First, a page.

Preventing the Flu

Preventing the Flu

Simple steps to help you stay healthy during the flu season.

Washing your hands with soap and water is one of the ways to avoid catching the flu.

Washing your hands with soap and water is one of the ways to avoid catching the flu. Photo by Marilyn Campbell.

Heralded by body aches, chills and fever, flu season is in full swing. At a minimum it can be an inconvenience and at its worst it can be deadly. Influenza activity is considered to be widespread in the Washington region, according to the Virginia Department of Health.

Influenza B/Victoria is the most common form of the virus that is circulating in our area, says Barbara Downes, Communicable Disease Epidemiology Manager with Fairfax County Health Department.

“Unlike a typical flu season when we tend to see influenza B in the spring at the end of the flu season, we are seeing influenza B predominantly circulating now,” she said. “Even though it can cause milder illness in adults and those who are otherwise healthy, it can be more severe in children.”

Knowing the causes and practicing preventative habits are keys to keeping the flu at bay. The Centers for Disease Control and Prevention reports that the flu virus spreads from one person to another primarily by touching or inhaling viral droplets that are made when a person with the flu coughs, sneezes or talks.

“One of the things that happens is that someone coughs or sneezes into their hand and then touches a door knob and then someone comes behind them and touches the same door knob,” said Mary Anderson of the Montgomery Department of Health and Human Services. “That’s a really common way for a virus to spread. Cough or sneeze into your sleeve or elbow and make sure your nose and mouth are covered.”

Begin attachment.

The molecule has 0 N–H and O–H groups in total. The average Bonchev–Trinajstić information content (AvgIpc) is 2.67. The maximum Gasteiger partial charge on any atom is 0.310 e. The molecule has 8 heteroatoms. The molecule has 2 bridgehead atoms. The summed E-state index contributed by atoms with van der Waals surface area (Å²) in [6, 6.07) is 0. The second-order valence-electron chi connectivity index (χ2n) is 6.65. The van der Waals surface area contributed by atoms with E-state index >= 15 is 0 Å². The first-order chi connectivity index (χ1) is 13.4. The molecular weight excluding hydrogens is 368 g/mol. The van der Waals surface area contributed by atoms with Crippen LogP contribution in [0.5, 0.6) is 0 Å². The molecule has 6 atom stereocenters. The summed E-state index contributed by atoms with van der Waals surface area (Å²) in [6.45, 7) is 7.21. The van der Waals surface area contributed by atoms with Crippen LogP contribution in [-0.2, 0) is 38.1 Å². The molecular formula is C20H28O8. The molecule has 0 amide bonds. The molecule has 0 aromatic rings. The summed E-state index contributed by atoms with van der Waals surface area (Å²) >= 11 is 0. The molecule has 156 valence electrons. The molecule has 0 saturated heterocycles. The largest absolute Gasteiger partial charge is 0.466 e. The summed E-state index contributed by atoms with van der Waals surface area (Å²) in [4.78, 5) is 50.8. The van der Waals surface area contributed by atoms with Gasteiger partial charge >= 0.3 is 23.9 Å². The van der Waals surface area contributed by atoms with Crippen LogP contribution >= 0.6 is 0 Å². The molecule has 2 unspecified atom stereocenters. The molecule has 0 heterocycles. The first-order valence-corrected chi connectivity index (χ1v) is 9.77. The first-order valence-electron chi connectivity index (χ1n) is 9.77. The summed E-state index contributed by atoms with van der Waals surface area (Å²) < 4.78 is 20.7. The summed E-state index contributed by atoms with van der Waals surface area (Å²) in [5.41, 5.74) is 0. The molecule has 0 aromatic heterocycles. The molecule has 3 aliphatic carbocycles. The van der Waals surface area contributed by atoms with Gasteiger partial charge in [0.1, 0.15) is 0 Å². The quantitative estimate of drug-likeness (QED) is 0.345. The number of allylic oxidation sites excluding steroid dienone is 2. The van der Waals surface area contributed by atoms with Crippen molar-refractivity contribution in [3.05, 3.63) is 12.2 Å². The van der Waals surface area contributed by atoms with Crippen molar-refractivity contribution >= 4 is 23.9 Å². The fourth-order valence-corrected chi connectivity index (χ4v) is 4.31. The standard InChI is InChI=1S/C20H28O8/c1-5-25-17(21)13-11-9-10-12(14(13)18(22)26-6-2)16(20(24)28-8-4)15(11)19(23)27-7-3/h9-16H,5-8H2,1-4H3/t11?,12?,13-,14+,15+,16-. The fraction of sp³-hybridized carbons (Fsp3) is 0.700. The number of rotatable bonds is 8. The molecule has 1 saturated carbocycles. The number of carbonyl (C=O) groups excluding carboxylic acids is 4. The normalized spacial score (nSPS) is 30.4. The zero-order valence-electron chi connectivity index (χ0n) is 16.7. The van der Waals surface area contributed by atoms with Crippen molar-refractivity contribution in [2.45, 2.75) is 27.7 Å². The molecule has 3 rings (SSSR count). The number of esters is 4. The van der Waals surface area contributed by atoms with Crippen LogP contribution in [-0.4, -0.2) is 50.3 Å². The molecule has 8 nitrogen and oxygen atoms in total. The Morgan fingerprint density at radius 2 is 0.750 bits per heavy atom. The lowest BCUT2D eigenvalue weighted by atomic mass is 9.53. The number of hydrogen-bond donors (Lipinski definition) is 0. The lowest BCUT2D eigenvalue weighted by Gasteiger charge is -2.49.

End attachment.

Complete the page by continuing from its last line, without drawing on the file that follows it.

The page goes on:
Getting a flu shot is one of the best ways to prevent the flu, advises Kurt Larrick, Assistant Director of the Arlington County Department of Human Services. “It’s still not too late,” he said. “Peak flu season runs through February, and outbreaks can happen through late May.”

Practicing good hygiene is a simple and effective, but often overlooked preventative measure “Wash your, hands wash, your hands, wash your hands,” said Anderson “Wash your hands with plain old soap and water for 20 seconds. The soap doesn’t have to be fancy. If you don’t have access to soap and water, use an alcohol-based hand sanitizer.”

“Every day communicable disease prevention tips are really important this time of year,” added Downes. “Disposing of your tissues properly…and staying home when you are sick.”

While Coronavirus is a concern, Anderson says that the flu is a much greater threat to those in the Washington region. “It’s important to learn about the virus from China, but we’re not at high risk of it unless you’ve traveled to that part of China,” said Anderson. “The flu is much more of a threat. Each year, the flu kills thousands and thousands of people. It’s very important to pay attention to it and do simple things to prevent it.”